• Waste Sorting and Segregation: Once the waste arrives at the facility, it is sorted and segregated based on its type and composition. This process helps to separate recyclable and non-recyclable materials and hazardous and non-hazardous waste.
  • Waste Treatment: The segregated waste is treated using various technologies, such as incineration, landfilling, composting, or recycling. The specific treatment method used depends on the type and composition of the waste.
  • Waste Disposal: After the waste has been treated, the final product is disposed of in a safe and environmentally sound manner. This may involve landfilling, where the waste is buried in designated landfill cells, or other methods such as waste-to-energy or composting.
  • Monitoring and Maintenance: The facility is continuously monitored to ensure it operates efficiently and safely. The facility operators are responsible for maintaining the equipment and systems and monitoring and controlling any emissions or by-products produced during the waste treatment process.

Changes after the Solid Waste Management Rules, 2016

These Rules were enacted to replace the 2000 Rules as part of a significant revision of environmental rules in 2016. They broadened the area of application of Solid Waste Management legislation to include pilgrimage sites, airports, special economic zones, ports and harbours, defence posts, and any domestic, institutional, commercial, or other non-residential solid waste generating sectors. The Secretary-in-Charge of Urban Development in the states and union territories, District Magistrate, and Village Panchayats has been allocated duties regarding disposable goods, sanitary napkins, and diapers under this rule. The major changes brought by the SWM Rules 2016 were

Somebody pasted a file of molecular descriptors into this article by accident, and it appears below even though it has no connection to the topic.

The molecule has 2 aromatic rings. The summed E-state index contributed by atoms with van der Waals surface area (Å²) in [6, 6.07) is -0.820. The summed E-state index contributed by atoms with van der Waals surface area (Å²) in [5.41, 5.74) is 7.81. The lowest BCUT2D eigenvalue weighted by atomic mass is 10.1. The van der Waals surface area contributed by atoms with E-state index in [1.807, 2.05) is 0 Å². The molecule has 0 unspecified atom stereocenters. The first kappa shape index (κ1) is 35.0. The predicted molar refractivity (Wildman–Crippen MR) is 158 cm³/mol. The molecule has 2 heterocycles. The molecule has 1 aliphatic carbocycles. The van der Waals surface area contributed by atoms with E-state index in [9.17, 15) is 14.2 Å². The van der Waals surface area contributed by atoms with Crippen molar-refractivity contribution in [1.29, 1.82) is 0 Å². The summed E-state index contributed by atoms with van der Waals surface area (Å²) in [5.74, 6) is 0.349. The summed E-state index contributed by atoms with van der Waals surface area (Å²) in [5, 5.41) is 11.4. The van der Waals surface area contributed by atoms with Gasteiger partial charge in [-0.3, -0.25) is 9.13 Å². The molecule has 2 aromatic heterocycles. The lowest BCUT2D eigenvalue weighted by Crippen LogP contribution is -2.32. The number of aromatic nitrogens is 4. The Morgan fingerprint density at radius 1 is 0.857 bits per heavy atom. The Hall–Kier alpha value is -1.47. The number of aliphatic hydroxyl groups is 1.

• For the first time, the Regulations specify the job of the MSW generator. A Central Monitoring Committee was formed to oversee implementation. There are also criteria for landfilling and waste-to-energy facilities.
  • The Regulations also specify the responsibilities of Ministries and Departments other than the Ministry of Environment and Forests[1].
  • In addition to providing training, funding, and fostering R&D, the Ministry of Housing and Urban Affairs shall produce technical recommendations and a National Policy on MSW.
  • Departments of Fertilizers and Chemicals would help in the growth of the city compost market. The Ministry of Agriculture will promote the use of compost on farmland.
  • The Ministry of Electricity will be required to acquire power generated by waste-to-energy facilities on a mandatory basis.

Conclusion

A common municipal solid waste management facility is an essential and efficient solution for managing the waste generated by multiple municipalities or local bodies. Centralizing the waste management process reduces costs, promotes standardized waste management practices, and protects the environment by ensuring safe and sustainable waste disposal. Moreover, with the increasing amount of waste generated in cities and towns, common facilities can play a crucial role in promoting a circular economy by enabling recycling and resource recovery. Overall, common municipal solid waste management facilities are essential for creating a cleaner and healthier environment for communities in India.

Also Read:
How To Get Plastic Waste Management Registration?
Why Is There Need For Waste Management In India?
Solid Waste Management Authorization: Form, Documents, And Norms